I didn’t really have a training plan in mind when I signed up for the race. I started looking online, but I just wasn’t finding anything. A lot of the training plans didn’t have anything in common – they were all different and the mileage really ranged. I decided that I was going to run by feel and make my own plan and so I started from scratch, building from my current base and following the marathon standard of not increasing mileage by more than 10% a week. I certainly have gotten the feedback that I was overtraining and that I was running too many miles, but the way I looked at it I was really enjoying the training process and I loved being out there. If it had started to feel like too much I would have scaled back, but it didn’t – my legs really adapted and I wanted to be out there.
Any setbacks while you were training?
My last tough run was a 32 miler. It had been pouring the day before and the trails were a wreck – standing water on most of the switchbacks and the singletrack and so my feet were cold and soggy. I ran with my friend Aron who lives in East Bay, and the run was actually really fun, but we were very tired by the end. Somewhere along the way I stepped funny and twisted and hurt my Achilles. I had one more big week of training after that and I ended up having to cut back my mileage. It was disappointing not to be able to get out there and be on the trails for that last week of training but I knew that I was ready, and I think the whole training cycle was a success. I took it one week at a time and every week there seemed to be enough energy in there to do it. Once I wasn’t focusing on time anymore the mental game totally changed.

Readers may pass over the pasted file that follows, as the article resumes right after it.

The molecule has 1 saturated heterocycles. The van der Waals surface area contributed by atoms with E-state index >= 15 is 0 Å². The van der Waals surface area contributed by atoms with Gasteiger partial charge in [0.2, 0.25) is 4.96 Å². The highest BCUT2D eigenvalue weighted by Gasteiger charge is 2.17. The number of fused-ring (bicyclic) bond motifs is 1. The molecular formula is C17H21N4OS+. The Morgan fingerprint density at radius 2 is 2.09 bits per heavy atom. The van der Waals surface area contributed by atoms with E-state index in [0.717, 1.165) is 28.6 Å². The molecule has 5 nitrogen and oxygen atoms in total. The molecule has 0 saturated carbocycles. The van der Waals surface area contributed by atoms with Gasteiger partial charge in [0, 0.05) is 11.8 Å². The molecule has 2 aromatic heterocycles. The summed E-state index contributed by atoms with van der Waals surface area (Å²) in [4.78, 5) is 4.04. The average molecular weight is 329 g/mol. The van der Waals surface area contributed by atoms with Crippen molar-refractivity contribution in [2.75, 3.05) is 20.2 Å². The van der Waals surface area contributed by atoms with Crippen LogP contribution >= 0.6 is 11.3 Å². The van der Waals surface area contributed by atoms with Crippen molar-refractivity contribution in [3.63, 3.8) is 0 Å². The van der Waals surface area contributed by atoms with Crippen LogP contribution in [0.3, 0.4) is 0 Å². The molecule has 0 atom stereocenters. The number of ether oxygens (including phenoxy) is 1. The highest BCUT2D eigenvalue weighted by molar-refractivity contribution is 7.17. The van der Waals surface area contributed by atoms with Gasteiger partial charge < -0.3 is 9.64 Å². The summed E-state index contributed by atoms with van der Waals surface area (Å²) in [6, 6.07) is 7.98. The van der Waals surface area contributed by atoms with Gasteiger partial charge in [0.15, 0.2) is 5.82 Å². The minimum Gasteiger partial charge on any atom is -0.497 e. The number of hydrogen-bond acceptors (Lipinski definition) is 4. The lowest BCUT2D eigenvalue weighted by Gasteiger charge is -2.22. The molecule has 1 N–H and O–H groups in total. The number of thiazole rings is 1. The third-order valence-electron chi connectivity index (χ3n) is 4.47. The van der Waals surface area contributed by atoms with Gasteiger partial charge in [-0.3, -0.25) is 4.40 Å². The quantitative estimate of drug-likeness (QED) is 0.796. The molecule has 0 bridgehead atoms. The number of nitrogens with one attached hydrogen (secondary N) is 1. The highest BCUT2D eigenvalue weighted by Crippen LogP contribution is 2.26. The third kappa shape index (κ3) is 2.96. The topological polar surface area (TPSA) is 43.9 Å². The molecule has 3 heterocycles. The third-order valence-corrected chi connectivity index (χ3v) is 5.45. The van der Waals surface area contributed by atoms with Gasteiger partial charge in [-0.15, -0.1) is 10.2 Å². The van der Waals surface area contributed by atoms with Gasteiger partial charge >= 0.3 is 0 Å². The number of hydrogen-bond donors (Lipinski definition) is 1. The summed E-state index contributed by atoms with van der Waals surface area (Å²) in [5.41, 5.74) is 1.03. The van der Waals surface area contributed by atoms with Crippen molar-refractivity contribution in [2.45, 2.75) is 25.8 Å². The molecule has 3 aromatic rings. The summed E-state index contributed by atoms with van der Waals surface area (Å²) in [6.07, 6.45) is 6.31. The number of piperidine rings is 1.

What was the hardest part of the race?
Mile 41 or 42 until probably 46, when it was really heating up. Because I had such a good base in my training, I felt really good up until mile 38, which was the last aid station where I saw my crew. I had a smile on my face and no muscles were really sore or tight. When I hit the 40′s the tough course was taking its toll and I was getting tired and none of my fuel was sounding good. I just kept putting one foot in front of the other to keep moving. I expected some of that, but I tried to ignore it until race day because it’s inevitable and you can’t do anything to prevent it. Once I left that last aid station I knew that I could make it, and the last few miles were all right.
I find that there’s a sweet spot in the middle of my runs. I loved miles 11 through 25. It was just a beautiful section of rolling hills, and at that point my body felt good and I felt like I could run forever.
Would you ever sign up for a 100 miler?
I think so. During my training cycle a lot of people looked at the mileage I was putting in and said it looked like I was training for a 100 miler. Right now I think the most important thing is to get my body back to 100% where I’m not injured and I’m back in the place where I was when I was training for the 50, which was really happy and enjoying the whole process. I think my body will tell me when it’s time instead of my forcing it. I don’t want to jump too far forward, but 100 is in my future eventually.